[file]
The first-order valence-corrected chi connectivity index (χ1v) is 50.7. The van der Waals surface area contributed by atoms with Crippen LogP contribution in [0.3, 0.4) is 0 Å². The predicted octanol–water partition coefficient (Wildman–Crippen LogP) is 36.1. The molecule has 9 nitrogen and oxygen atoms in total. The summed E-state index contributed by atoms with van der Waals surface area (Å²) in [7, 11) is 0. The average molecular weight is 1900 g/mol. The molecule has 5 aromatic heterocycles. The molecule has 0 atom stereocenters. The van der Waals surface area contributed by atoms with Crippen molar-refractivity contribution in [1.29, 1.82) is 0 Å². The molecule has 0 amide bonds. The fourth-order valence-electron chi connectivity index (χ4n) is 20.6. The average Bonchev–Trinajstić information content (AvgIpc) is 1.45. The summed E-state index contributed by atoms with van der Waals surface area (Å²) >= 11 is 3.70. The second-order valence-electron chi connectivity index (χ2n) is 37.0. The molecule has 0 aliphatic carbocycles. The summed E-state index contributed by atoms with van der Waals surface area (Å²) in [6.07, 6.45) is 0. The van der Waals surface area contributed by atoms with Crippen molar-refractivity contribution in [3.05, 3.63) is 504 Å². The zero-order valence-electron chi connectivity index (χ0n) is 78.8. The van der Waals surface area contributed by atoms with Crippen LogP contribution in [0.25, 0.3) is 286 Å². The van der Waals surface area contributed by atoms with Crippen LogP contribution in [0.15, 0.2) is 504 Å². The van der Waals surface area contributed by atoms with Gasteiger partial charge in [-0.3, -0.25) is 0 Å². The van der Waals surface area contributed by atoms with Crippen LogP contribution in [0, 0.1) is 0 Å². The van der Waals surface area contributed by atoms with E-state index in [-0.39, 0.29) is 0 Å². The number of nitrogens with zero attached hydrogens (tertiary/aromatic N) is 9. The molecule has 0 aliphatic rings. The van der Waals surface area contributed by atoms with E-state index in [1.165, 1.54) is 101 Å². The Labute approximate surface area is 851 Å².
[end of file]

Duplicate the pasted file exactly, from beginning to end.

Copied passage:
The first-order valence-corrected chi connectivity index (χ1v) is 50.7. The van der Waals surface area contributed by atoms with Crippen LogP contribution in [0.3, 0.4) is 0 Å². The predicted octanol–water partition coefficient (Wildman–Crippen LogP) is 36.1. The molecule has 9 nitrogen and oxygen atoms in total. The summed E-state index contributed by atoms with van der Waals surface area (Å²) in [7, 11) is 0. The average molecular weight is 1900 g/mol. The molecule has 5 aromatic heterocycles. The molecule has 0 atom stereocenters. The van der Waals surface area contributed by atoms with Crippen molar-refractivity contribution in [1.29, 1.82) is 0 Å². The molecule has 0 amide bonds. The fourth-order valence-electron chi connectivity index (χ4n) is 20.6. The average Bonchev–Trinajstić information content (AvgIpc) is 1.45. The summed E-state index contributed by atoms with van der Waals surface area (Å²) >= 11 is 3.70. The second-order valence-electron chi connectivity index (χ2n) is 37.0. The molecule has 0 aliphatic carbocycles. The summed E-state index contributed by atoms with van der Waals surface area (Å²) in [6.07, 6.45) is 0. The van der Waals surface area contributed by atoms with Crippen molar-refractivity contribution in [3.05, 3.63) is 504 Å². The zero-order valence-electron chi connectivity index (χ0n) is 78.8. The van der Waals surface area contributed by atoms with Crippen LogP contribution in [0.25, 0.3) is 286 Å². The van der Waals surface area contributed by atoms with Crippen LogP contribution in [0.15, 0.2) is 504 Å². The van der Waals surface area contributed by atoms with Gasteiger partial charge in [-0.3, -0.25) is 0 Å². The van der Waals surface area contributed by atoms with Crippen LogP contribution in [0, 0.1) is 0 Å². The van der Waals surface area contributed by atoms with E-state index in [-0.39, 0.29) is 0 Å². The number of nitrogens with zero attached hydrogens (tertiary/aromatic N) is 9. The molecule has 0 aliphatic rings. The van der Waals surface area contributed by atoms with E-state index in [1.165, 1.54) is 101 Å². The Labute approximate surface area is 851 Å².